By then the Thesis had proven itself to be a failure. Lancia had left Denmark, and I did not like the Thesis exterior. Try as I might, I could not find anything “worth the money” so I bought a new FIAT Panda. That reset all expectations, and a few years later a Volvo S40 suddenly seemed attractive. But I STILL miss that Kappa. It was the first, and so far last, everyday car that I washed by hand, and lavished with TLC. Now my everyday car is chosen by spreadsheet. No feelings involved.

      Car love is not dead however. I have a 1967 Fulvia. She is easy to love.

    2. Good morning Henrik. Thank you for your comment and well done for ‘keeping the love alive’ with your Fulvia!

    3. gpant, being a production engineer, and judging from the Gruppo’s strategic marketing decisions (i.e. product launch and specification decisions, including, but not limited to, engine/transmission configurations), I’ve reached the following conclusion: the Gruppo’s top brass, which was always obsessed with acquiring Alfa Romeo and having it as its crown jewel, tried to prop Alfa’s sales up by driving customers away from Lancia and leading them to Alfa. For instance, Lancia’s flagships (Thema, Kappa, Thesis) were never given Integrale versions – on the other hand, Alfa’s 164 was given a 4WD version. The Alfa Romeo 156 got a 4WD version, the Lybra didn’t. As a matter of fact, even the range-topping Dedra Integrale, which could have been positioned as a proper competitor for the Merc 190E 2.3-16 and the Sierra Sapphire Cosworth, wasn’t.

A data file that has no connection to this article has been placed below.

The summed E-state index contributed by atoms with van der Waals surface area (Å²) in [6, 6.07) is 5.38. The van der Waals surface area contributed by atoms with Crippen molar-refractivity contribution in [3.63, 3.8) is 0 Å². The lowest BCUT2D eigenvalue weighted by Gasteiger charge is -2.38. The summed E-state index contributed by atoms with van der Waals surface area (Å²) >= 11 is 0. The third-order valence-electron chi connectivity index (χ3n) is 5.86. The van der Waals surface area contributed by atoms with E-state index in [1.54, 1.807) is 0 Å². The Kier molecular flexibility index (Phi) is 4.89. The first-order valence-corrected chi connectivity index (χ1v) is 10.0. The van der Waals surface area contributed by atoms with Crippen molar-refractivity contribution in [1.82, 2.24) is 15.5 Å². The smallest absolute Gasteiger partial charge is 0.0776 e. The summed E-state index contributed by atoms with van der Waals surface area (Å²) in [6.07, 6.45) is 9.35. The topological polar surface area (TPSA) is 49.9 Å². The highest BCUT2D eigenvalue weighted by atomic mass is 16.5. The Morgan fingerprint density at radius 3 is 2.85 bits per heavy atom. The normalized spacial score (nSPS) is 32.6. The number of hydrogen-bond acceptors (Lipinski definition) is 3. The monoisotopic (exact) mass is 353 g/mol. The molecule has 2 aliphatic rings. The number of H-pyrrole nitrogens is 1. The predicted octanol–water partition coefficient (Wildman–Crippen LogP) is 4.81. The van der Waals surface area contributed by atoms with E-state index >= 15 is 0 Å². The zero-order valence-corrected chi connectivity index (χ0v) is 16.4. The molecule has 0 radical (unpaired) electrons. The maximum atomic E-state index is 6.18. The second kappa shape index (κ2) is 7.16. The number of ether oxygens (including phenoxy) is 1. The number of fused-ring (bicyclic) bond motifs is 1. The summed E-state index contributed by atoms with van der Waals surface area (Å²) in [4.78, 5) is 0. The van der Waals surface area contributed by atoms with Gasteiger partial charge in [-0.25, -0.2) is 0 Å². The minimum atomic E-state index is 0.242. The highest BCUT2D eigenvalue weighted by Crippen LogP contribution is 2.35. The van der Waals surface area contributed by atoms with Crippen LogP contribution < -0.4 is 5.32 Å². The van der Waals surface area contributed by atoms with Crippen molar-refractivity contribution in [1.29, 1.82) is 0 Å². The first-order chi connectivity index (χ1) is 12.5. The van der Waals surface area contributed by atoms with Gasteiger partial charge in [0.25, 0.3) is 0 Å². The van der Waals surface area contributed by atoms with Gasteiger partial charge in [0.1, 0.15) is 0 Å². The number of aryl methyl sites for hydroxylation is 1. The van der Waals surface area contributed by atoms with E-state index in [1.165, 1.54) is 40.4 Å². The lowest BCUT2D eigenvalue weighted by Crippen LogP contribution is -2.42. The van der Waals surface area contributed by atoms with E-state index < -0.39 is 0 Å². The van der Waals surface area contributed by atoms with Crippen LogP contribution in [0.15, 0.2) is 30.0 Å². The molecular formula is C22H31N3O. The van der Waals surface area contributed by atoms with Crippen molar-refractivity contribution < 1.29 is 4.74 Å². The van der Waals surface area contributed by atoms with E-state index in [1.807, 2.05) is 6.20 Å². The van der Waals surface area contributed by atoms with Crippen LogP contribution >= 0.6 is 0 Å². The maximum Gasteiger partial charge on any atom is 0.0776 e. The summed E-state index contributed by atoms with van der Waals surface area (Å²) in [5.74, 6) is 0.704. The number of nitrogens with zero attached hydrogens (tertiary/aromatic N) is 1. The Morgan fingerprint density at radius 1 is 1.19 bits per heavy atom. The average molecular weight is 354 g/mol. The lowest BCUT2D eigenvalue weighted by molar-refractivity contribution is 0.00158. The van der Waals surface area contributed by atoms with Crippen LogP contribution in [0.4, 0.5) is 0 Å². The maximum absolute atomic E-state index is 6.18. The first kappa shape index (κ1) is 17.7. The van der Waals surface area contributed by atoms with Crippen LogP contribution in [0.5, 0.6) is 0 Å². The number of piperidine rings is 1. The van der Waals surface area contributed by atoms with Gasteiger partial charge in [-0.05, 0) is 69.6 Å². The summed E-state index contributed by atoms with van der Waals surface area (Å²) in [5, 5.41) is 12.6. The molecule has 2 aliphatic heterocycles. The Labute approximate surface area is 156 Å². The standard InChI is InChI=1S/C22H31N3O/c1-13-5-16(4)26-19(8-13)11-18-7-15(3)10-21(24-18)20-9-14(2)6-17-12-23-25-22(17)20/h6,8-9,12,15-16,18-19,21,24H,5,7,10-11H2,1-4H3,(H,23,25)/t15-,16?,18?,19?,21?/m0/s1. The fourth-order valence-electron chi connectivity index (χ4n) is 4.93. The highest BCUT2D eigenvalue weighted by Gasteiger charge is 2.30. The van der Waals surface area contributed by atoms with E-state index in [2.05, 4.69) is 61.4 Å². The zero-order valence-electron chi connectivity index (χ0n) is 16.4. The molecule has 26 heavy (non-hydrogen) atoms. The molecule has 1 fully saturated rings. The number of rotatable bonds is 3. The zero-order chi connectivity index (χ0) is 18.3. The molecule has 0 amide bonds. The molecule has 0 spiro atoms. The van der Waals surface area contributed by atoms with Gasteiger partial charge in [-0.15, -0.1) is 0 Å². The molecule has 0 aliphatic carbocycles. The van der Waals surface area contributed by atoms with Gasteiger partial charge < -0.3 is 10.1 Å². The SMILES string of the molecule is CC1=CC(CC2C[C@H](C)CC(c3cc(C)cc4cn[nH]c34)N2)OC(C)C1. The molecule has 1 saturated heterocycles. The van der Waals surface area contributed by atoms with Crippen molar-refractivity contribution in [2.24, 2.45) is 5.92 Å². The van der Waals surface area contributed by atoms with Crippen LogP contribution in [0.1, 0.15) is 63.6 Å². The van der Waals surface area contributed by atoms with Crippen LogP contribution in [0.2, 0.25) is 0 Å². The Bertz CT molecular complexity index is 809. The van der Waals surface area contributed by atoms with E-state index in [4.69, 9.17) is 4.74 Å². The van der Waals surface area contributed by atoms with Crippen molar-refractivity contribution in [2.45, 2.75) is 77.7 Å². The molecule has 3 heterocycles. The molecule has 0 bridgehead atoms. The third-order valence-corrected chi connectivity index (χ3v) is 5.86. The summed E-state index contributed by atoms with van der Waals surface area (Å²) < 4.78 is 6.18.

Remember the second-generation Delta? For various reasons, people thought it was half-baked – I’m not sure how fair this assessment was. Whatever the case, it would have benefitted from an Integrale version. Did it get one? No. When it was discontinued, Lancia was left for about a decade without anything in the all-important C-segment. What did the Gruppo offer for those who wanted something more upmarket than the the Stilo? The Alfa 147. What did Lancia have at that time? Nothing. Nada. Zip. Nichts. Rien. Was this deliberate? I’d be surprised if it wasn’t.